Nigerian Vice President Yemi Osinbajo said the nation can’t change its foreign-exchange rules to satisfy portfolio investors, giving support to the central bank’s currency controls.

The government wasn’t “unduly worried” by a decision from JPMorgan Chase & Co. to remove the nation’s bonds from its emerging-market bond indexes, Osinbajo said in an interview with a church organization, which was broadcast on Channels TV on Thursday. Nigeria’s inclusion in the indexes in 2012 had attracted “hot money” into the economy, which has now reversed, he said.

The naira’s plunge to a record low in February following a slump in oil prices prompted Central Bank of Nigeria Governor Godwin Emefiele to extend restrictions on trading and introduce bans on purchases of dollars by certain importers. While the controls have helped to stabilize the currency of Africa’s largest oil producer, it’s put Emefiele at odds with investors and even fellow central bankers, who say the naira is overvalued.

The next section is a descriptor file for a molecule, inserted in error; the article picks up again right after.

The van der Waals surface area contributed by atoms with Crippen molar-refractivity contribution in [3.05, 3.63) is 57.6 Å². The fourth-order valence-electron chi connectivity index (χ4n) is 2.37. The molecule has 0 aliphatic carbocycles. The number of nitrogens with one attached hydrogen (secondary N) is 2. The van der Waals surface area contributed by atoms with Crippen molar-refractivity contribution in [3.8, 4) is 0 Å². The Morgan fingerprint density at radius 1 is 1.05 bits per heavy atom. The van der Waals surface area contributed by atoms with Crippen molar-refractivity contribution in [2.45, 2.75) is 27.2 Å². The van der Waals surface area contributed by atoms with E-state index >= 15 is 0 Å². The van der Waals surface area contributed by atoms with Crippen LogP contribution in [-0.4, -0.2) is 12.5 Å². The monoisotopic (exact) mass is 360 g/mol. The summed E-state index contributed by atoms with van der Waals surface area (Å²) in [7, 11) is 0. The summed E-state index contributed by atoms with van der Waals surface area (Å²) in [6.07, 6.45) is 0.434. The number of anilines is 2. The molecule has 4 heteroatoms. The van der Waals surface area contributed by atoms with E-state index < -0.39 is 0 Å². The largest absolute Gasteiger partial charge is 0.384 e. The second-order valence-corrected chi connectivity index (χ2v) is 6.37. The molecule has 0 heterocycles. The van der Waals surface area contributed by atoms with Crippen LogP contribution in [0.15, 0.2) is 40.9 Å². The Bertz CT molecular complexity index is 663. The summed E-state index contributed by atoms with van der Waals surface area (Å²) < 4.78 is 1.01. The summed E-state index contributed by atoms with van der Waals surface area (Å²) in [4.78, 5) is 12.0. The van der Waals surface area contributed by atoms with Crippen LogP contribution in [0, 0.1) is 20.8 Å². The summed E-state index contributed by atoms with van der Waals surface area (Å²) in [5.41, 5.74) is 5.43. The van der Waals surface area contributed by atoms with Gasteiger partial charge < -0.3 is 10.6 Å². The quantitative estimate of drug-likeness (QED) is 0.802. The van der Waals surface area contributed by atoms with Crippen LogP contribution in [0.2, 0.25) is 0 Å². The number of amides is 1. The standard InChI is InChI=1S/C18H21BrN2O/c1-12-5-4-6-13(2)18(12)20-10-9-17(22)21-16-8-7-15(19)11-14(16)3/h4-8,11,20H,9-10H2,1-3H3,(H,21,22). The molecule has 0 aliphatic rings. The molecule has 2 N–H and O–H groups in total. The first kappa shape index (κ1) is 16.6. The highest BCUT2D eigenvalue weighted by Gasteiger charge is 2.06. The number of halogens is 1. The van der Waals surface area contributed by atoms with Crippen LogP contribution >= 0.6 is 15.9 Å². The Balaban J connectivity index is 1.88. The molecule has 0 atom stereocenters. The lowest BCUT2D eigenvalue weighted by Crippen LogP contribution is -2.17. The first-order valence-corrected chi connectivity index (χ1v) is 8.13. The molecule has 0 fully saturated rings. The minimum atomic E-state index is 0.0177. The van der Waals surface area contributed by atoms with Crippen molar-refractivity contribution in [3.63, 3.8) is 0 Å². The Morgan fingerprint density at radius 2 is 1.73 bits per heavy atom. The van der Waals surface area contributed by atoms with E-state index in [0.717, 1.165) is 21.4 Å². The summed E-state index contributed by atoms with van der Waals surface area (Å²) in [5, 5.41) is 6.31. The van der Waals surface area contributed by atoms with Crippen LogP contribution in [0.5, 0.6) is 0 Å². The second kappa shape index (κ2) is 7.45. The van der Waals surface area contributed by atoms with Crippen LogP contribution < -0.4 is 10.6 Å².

“We need short-term foreign exchange controls even at the risk of delisting at JPMorgan,” Osinbajo said. The restrictions “have really been successful. They’ve led to a situation where our foreign-exchange reserves have stabilized and our current-account deficit has narrowed, which is good in the short term, but it can only be short term.”

Osinbajo’s comments echo those of President Muhammadu Buhari, who said on Sept. 16 that he opposes a further devaluation of the naira.

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